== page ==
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Proposed response to meeting venue consultations and the complex issues raised

21 Aug 2023

The IETF Administration LLC recently sought feedback from the community on the possibility of holding an IETF Meeting in the cities of Beijing, Istanbul, Kuala Lumpur and Shenzhen. The feedback received, both publicly and privately, included views that were well expressed and well argued but were strongly conflicting. The IETF LLC has considered this feedback in-depth and now seeks community feedback on its proposed response.

Summary of the key feedback

Entry into a country for an IETF Meeting

In feedback to the recent consultation on venue assessment reports for Beijing, Istanbul, Kuala Lumpur and Shenzhen, multiple reasons were given for why people consider some countries as unsuitable for an IETF meeting.

There are those who are, quite understandably, frustrated and upset that their nation is discriminated against, either explicitly by an entry ban, or implicitly by an excessively long and/or arbitrary visa process, and consider any destination country where this happens as unsuitable for a meeting.

Separately, there are those subject to corporate travel restrictions, who argue that these are rational responses to the conditions within the destination country, and that if these restrictions impact a sufficiently large number of people, then they should be considered disqualifiers for that destination country. 

The issue of home country advisories, such as the US State Dept travel advisories, is divisive with some considering them objective, proportionate and trustworthy advice, while others consider them politically motivated, exaggerations of minor issues and untrustworthy.  Again, there are those that argue that if home country advisories impact a sufficiently large number of people, they should be considered disqualifiers for a destination country

The current venue assessment process considers restrictions imposed by the destination country and advisories from the home country of participants, but does not consider corporate travel restrictions. Destination country restrictions are considered a disqualifier for that country if they are likely to impact more than 20% of potential onsite participants, using historical data of onsite participation. Source country advisories are limited to US State Dept travel advisories because the IETF LLC is a US corporation and needs to carefully consider its legal position as such.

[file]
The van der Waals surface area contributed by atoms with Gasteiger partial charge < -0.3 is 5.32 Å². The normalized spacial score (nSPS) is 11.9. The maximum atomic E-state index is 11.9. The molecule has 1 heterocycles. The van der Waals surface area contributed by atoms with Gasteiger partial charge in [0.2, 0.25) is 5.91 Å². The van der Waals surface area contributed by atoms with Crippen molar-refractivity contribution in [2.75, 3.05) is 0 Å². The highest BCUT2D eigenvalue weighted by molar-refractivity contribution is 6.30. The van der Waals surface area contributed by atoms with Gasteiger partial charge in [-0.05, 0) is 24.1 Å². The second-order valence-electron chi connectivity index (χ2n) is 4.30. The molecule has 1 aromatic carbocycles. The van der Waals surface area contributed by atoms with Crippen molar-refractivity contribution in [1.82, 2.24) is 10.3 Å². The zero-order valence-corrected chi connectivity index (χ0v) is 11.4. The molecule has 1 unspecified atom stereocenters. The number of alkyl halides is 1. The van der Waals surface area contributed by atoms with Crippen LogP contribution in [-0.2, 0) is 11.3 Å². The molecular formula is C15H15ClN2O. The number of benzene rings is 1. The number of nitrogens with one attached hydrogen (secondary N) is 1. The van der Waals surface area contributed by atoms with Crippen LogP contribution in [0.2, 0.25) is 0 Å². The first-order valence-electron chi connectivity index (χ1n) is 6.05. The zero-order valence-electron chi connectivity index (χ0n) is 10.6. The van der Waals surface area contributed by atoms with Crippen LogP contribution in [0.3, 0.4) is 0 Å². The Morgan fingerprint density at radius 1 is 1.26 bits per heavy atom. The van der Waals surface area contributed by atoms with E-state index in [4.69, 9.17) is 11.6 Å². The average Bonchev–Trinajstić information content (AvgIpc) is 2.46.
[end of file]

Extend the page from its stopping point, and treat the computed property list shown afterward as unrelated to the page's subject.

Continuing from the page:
Personal safety/experience

There is a strong disconnect between the conditions that some have experienced personally in a particular city, and the researched assessment of those conditions at a country-wide level.  This is particularly acute around the personal demographics of gender, sexual orientation and religion.

The current venue assessment process uses indices published by independent bodies who assess conditions in all countries using the same assessment methodology.  It is recognised that this approach does not always reflect the conditions in a specific city and so there is the option for local exceptions to be applied.  However, this exception process has no clear structure around it.

Security of devices

A number of participants have raised strong concerns for the security of their devices when visiting certain countries (more than one country was referenced).  The specific threats identified include being forced to hand over passwords at the border and having spyware secretly installed on devices by state actors.  Other participants consider these to be unsubstantiated or disproportionate concerns, while others consider these are sufficiently widespread to be a risk with any country.

The current venue assessment process does not consider these concerns.

Resolving these issues

Current policy and implementation

RFC 8718 (BCP 226), which sets out the community policy for the selection of meeting venues, has multiple levels of guidance for the IETF Administration LLC, including core values, explicit non-objectives, mandatory criteria and important criteria.  The core value most relevant here is “Inclusiveness”:


We would like to facilitate the on-site or remote participation of anyone who wants to be involved. Widespread participation contributes to the diversity of perspectives represented in the working sessions.

Every country has limits on who it will permit within its borders. However, the IETF seeks to:

  1. Minimize situations in which onerous entry regulations inhibit, discourage, or prevent participants from attending meetings; failing that, meeting locations are to be distributed such that onerous entry regulations are not always experienced by the same attendees; and
  2. Avoid meeting in countries with laws that effectively exclude people on the basis of race, ethnicity, religion, gender, sexual orientation, national origin, citizenship, or gender identity.

There are also two relevant explicit non-objectives, “Politics” and “Maximal attendance”: